yes, sorry I just copied everything over from CF and some of these threads (including this one) are pretty old. My server crapped a few weeks ago and I have been gradually restoring pics as I find whats missing. I will try to get these back up tonight.
 

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BFH FTMFW!!!!:thumbup:
 

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Discussion Starter · #9 ·
pics fixed
 

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Discussion Starter · #12 ·
ahahah I wish this had fixed it for me.. It still rubs :hulk:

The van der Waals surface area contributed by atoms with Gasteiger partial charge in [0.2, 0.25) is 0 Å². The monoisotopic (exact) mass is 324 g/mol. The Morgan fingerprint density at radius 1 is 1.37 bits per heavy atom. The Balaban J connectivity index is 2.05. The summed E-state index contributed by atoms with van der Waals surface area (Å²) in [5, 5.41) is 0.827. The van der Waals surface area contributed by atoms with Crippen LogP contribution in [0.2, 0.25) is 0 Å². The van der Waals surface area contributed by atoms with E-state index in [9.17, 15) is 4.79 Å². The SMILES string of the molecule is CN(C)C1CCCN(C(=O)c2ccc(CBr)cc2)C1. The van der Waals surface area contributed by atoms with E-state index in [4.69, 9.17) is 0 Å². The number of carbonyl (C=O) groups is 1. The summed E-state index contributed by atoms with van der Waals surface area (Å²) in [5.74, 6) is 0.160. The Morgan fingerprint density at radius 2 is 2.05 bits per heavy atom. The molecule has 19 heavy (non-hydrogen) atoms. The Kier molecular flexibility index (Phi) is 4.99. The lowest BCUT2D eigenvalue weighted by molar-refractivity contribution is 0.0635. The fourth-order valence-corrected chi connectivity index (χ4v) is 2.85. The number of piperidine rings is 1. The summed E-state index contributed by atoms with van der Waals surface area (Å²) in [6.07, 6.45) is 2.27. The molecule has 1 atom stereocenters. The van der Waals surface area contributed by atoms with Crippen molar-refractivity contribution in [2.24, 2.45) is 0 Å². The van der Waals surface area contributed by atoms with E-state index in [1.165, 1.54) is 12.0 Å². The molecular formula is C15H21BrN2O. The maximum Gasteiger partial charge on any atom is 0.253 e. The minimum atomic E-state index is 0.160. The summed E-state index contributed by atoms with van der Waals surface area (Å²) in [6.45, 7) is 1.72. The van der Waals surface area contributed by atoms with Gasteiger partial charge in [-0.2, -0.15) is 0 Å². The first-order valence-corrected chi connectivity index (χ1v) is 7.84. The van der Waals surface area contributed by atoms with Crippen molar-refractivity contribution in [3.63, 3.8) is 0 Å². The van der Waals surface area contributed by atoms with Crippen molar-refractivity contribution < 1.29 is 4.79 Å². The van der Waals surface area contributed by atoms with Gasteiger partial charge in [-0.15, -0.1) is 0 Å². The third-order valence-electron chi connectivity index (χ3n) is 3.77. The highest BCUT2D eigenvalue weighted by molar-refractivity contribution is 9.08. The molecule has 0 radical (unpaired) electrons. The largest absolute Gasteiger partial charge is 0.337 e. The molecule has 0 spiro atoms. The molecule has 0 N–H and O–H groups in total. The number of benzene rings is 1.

mine still rubs too... but its way less often, and not as severe as it was.
 

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Discussion Starter · #14 ·
damn. I need to update this.
 

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im not lowered yet i ahve this problem
 

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Perry -
Tell me more.

The "isolator bushing", you used that to raise the driver's side a bit?
How many bushings did you use?
 

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When I first did the ball joint swap I noticed that the Chevy was about 3/4-1.0 inches lower in the left front than the right front. You just need 1 isolator bushing from belltech.

The only reason that I caught onto it was that when I would turn right the truck would lean left and rub on the inner fender well. Stuff like this annoys me and I do whatever I can to fix it.